Edward Pentin began reporting on the Pope and the Vatican with Vatican Radio before moving on to become the Rome correspondent for the National Catholic Register. He has also reported on the Holy See and the Catholic Church for a number of other publications including Newsweek, Newsmax, Zenit, The Catholic Herald, and The Holy Land Review, a Franciscan publication specializing in the Church and the Middle East. Edward is the author of “The Rigging of a Vatican Synod? An Investigation into Alleged Manipulation at the Extraordinary Synod on the Family”, published by Ignatius Press. Follow him on Twitter @edwardpentin
The Vatican today announced that the vice president of the John Paul II Pontifical Institute for the Study of Marriage and the Family will be a consulter to the Secretary General of the Synod of Bishops.
Professor José Granados' appointment, alongside eleven other consulters, means he will be taking part in the upcoming Ordinary Synod on the Family in October. This is significant because at last October’s synod no faculty member from the John Paul II Institute was represented (although some previous institute presidents did attend, including its founding president, Cardinal Carlo Caffarra).
Today's appointment will therefore be welcomed, but could it also be an effort to appease critics? It’s easy to be skeptical and perhaps see conspiracy when there is none. But given what happened last year, it’s perhaps not unwise to view these developments with some suspicion.
For instance, news of Professor Granados' appointment was published on Saturday, with his name listed at the bottom. Was this to avoid drawing too much attention? Possibly.
But more substantially, when one examines the theological backgrounds of the 11 other appointees, a case could be made that the Secretariat of the Synod of Bishops is stacking the deck in favor of certain positions.
For example, Salesian Father Aimable Musoni, professor of systematic ecclesiology and ecumenism at the Pontifical Salesian University, wrote a book in 2007 entitled Identità e storicità nella Chiesa. Father Musoni’s director for the book was Cardinal Walter Kasper, who also wrote its preface.
Professor Maurizio Gronchi’s “progressive” leanings are well known. A consulter at the last synod who teaches dogmatic theology at the Pontifical Urbaniana University, he penned a long article for L’Osservatore Romano in December 2013 that aimed to rehabilitate the thinking of the French Jesuit philosopher, Pierre Teilhard de Chardin.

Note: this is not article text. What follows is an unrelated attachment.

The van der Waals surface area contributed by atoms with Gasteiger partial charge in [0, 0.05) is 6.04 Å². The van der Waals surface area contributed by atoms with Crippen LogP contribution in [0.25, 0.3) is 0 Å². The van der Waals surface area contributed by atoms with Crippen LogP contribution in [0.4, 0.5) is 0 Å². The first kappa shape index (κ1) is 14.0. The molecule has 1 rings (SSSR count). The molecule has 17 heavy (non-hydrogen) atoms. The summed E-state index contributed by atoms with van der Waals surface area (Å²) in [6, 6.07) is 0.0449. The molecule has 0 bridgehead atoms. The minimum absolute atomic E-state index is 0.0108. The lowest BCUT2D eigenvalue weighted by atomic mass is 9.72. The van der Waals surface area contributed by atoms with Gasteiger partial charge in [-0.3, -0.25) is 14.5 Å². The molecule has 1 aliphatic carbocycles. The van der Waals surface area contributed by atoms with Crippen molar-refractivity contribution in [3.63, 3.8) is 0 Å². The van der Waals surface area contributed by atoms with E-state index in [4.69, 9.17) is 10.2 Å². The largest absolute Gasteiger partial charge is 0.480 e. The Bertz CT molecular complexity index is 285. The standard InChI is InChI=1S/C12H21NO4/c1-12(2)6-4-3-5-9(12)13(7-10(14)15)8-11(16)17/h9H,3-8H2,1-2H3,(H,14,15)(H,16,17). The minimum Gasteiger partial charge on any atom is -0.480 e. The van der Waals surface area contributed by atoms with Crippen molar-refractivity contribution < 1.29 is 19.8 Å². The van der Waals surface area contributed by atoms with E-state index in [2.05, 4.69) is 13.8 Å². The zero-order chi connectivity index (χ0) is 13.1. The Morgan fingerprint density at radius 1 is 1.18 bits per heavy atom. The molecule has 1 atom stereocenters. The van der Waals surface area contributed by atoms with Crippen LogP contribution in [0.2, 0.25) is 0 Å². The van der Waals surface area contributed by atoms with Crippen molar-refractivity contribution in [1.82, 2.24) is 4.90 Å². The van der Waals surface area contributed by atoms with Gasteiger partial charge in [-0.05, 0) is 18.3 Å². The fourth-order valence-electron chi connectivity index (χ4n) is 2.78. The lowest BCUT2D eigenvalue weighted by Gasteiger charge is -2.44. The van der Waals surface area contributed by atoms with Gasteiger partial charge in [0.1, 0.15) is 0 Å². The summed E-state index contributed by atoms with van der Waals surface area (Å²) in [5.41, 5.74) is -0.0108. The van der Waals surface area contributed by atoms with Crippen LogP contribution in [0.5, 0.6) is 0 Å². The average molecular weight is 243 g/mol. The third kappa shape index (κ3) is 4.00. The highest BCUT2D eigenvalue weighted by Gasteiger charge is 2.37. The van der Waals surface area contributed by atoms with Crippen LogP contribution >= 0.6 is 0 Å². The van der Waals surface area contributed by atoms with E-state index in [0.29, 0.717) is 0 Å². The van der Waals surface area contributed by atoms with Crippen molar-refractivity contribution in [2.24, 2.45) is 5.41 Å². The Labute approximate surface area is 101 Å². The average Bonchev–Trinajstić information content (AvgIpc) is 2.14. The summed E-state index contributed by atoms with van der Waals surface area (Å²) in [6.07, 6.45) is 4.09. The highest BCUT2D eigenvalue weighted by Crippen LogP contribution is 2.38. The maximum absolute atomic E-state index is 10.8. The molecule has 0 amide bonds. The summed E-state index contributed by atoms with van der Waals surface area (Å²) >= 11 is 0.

Although de Chardin’s writings have become more accepted in recent years, the Vatican has never lifted a 1962 monitum (reprimand) which deemed his works “replete with ambiguities, or rather with serious errors, which offend Catholic doctrine”.
Another appointee, Professor Michele Giulio Masciarelli, is a professor or fundamental theology at the Abruzzese-Molisano Institute of Fundamental Theology in the archdiocese of Chieti-Vasto. Although his theological leanings are not immediately clear, he belongs to the same archdiocese headed by Archbishop Bruno Forte, a key figure behind the last synod’s controversial interim report. Professor Masciarelli and Archbishop Forte have taken part in several book presentations together.
Jesuit Professor Georges Ruyssen, a canon law expert at the Pontifical Oriental Institute and also a consulter at last year’s synod, once floated the idea of Eucharistic sharing between a Catholic and a member of a Reformed denomination within a mixed marriage.
Professor Giuseppe Bonfrate, who teaches theology at the Pontifical Gregorian University, gave this interview around the time of last year’s synod in which he speaks of a “need of feeling with the faith, which puts the imagination and emotion in play. You have to start with this,” he said. “Everything, then, in the Christian experience, is proclaimed and celebrated by having a graduality, introducing a path that remains open until the end.”
Also a consulter for this year’s synod is Professor François-Xavier Dumortier, rector of the Pontifical Gregorian University who gave this interview to the National Catholic Reporter in August 2013.
None of this is meant as a criticism of these professors, but rather to show that their views and leanings do seem to indicate a bias in a certain direction, and therefore one favored by the Secretariat of the Synod of Bishops. If so, is this not contrary to the Holy Father’s wish for a free, open – and one imagines fair – debate?
A final observation: for a synod that will largely focus on moral issues, consulters who are experts in moral theology or moral philosophy are, so far at least, strangely absent.